Impaired sleep associated with higher rate of plaque accumulation
October 28, 2020
A recent study from the University of California, Berkeley provided further evidence that impaired sleep is associated with a higher rate of beta-amyloid plaque accumulation (these plaques are thought to mark the beginning of Alzheimer’s disease).
The findings show that participants who started out experiencing more fragmented sleep and less non-rapid eye movement (non-REM) slow-wave sleep, were most likely to show an increase in beta-amyloid over the course of the study.
While the study was only conducted with 32 healthy older adults in their 60s, 70s, and 80s, the pattern of the build-up of these plaques correlated with sleep quality – allowing the researchers to effectively forecast a time frame for when Alzheimer’s disease might develop.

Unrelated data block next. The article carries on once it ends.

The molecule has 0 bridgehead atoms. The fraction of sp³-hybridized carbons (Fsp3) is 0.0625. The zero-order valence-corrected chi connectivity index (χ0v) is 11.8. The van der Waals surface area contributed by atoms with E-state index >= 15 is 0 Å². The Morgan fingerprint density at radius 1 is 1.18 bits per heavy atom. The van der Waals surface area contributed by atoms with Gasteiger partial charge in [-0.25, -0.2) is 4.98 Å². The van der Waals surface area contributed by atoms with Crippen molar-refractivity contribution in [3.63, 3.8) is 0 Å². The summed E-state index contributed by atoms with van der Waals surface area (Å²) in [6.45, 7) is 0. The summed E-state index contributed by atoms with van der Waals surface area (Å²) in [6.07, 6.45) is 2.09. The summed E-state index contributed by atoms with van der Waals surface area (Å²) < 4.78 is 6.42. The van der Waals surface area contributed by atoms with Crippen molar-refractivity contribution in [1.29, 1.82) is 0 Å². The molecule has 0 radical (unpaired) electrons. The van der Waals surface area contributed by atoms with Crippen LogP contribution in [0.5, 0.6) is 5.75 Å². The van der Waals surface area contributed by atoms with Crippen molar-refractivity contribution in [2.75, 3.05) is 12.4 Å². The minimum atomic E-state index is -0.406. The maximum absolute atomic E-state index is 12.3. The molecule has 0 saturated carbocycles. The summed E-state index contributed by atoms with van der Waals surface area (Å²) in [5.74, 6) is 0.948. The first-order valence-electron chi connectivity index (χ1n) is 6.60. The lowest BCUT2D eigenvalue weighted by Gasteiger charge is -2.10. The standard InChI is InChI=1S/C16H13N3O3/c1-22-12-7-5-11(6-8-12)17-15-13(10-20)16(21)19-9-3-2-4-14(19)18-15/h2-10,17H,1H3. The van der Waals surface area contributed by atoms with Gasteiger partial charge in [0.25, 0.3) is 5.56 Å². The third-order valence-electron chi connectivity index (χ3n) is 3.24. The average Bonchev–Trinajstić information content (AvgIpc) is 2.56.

Author Matthew Walker said “The silver lining here is that there’s something we can do about it. The brain washes itself during deep sleep, and so there may be the chance to turn back the clock by getting more sleep earlier in life.”
Lead author, Joseph Winer also commented that “If deep, restorative sleep can slow down [Alzheimer’s], we should be making it a major priority”.
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